"In a community where rabies is prevalent, the real dog lovers should seek to protect their dogs against infection, and it seems to me that a muzzling ordinance ... should meet with the approval of all owners and lovers of dogs," Mack wrote.
He added that this was most imperative in rural areas since rabid animals, and their trail of victims, were more likely to go undetected.
Dogs at the time served as protection for both humans and livestock, as herders and companions in lonesome stretches of high desert.
So in a fight that's reminiscent of today's pushback against mask-wearing, many rebelled when experts focused on muzzling their furry friends.
Within a year, however, the situation had become acute, according to Mack.
"The infection has spread over the northern counties until practically half the state is involved. It is the most serious epidemic with which Nevada has ever had to deal, both in its bearing upon human health and the livestock industry," Mack wrote in 1916.
That year, the Elko Independent reported a $100,000 loss in livestock statewide, which would equate to about $2.5 million today.
And it began taking a human toll. More than 40 people were treated for the disease, the same article reported, most at the university in Reno.
The first human death reported in the state was a 1-year-old Humboldt County boy who'd been drinking milk from the family cow, which died from rabies days before the child took sick, the Elko Independent reported in February 1916.
How they stopped the spread
Leaders in the West in 1916 organized a rabies convention to share ideas and policies, and the Silver State ended up creating a state rabies commission to dictate decisions made at home.
Most counties enforced muzzling requirements, with some counties enabling law enforcement to shoot and kill any dog seen off leash. If leashed but not muzzled, the penalty was a $100 fine, equal to $2,500 today.
Ranchers also searched for solutions to one of the greatest challenges faced by their herds: Protecting their animals from rabid coyotes while moving them south during the winter. Staying in place meant running out of food. Moving them to greener pastures meant running a gantlet of rabid animals.
In his novella, Laxalt described one fictional scene of the kind of coyote attack likely experienced by ranchers at the time:
The clearing where the band had been was a scene of utter chaos and crashing gunfire. The line of coyotes had reached the band and were darting everywhere, snarling and slashing as they went...Then suddenly, the deafening gunfire came to a stop, and all that could be heard was the bleating of ewes and the plaintive crying of the lambs that had been bitten. His head bowed and his feet dragging, Lorda was weaving through the clearing, counting the dead and wounded.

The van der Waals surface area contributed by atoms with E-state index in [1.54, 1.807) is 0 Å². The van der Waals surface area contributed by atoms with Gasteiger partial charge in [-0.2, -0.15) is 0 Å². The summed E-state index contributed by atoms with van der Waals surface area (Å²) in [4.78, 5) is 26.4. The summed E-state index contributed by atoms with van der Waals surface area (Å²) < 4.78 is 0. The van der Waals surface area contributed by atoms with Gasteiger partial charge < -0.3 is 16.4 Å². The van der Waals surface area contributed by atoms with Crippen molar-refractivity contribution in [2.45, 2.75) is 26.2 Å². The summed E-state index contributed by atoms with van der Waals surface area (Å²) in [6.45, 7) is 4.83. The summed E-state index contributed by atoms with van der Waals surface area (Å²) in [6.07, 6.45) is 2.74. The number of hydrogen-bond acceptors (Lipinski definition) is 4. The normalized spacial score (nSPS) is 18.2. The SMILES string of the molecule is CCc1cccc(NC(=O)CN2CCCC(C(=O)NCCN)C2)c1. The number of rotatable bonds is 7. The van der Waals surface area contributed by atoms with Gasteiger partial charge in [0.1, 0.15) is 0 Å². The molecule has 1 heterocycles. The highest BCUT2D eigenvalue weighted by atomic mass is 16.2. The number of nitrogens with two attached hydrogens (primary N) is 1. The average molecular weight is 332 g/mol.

As a result, bounties for coyote carcasses increased as incentive to kill as many coyotes as possible. Wipe out the coyote, wipe out the disease, officials figured.
The population was culled dramatically from Idaho to California. In Oregon, hunters could snag as much as $17.50 per head for a coyote.
It's difficult to find any conclusive death toll or total cost from the rabies epidemic of the early 1900s in Nevada. Unlike today's coronavirus pandemic, the number of people who died appears to have remained relatively low, thanks to muzzling ordinances and Pasteur's immunization treatment.
While some skeptics of the vaccine existed, most were eventually more fearful of the almost guaranteed death if a rabies wound was left untreated.
The cost for the state's agricultural industry, however, was hundreds if not thousands of livestock and animals.
In Olds' case, she ended up losing five head of cattle during the outbreak, including a prize red Durham bull that the family had spent a full year's savings on.
"To me, the bull represented the coming realization of my dreams," wrote Olds.
The COVID-19 pandemic has been vastly different from the rabies epidemic a century ago. For one thing, the greatest toll has been on human lives: more than 3,300 Nevadans lost last year. Countless businesses have closed, and many families have found themselves in need of assistance.
Few know the human impact better than Caleb Cage, the state's COVID-19 response director. He's a former head of the State Division of Emergency Management and Homeland Security and an Iraq War veteran.
"In my five years of crisis management, and nearly two decades of leadership, this pandemic is by far the most challenging and complex set of problems that I have ever encountered," said Cage.
Cage, like many Nevadans, had never heard of the rabies epidemic that plagued his home state a century ago. But he was familiar with the Spanish flu.
In his job as emergency manager, he was tasked with keeping the state prepared for responding to a similar flu epidemic. That preparedness included regular drills for distributing a vaccine to the public.
The challenge with any epidemic is there will always be competing interests, Cage said. Preventative measures will often upend the lives of people, whether it's their level of comfort, or their financial security, or their typical freedoms.
"There hasn’t been an easy day, or an easy decision, or an easy policy to recommend," said Cage. "All of the decisions have been hard. They have all come down to a balance. If we go far too this way, we may lose lives, and if we go too far the other, we also may lose lives for other reasons."
While memories of the century-old rabies outbreak have all but faded, many hope lessons learned from the coronavirus pandemic will stick.
Olds, who went on to run a successful ranch resort, perhaps said it best.
"As time is a wonderful healer, so is it a good 'forgetter,'" she wrote.
This article originally appeared on Reno Gazette Journal: A different epidemic: How rabies ravaged Nevada 100 years ago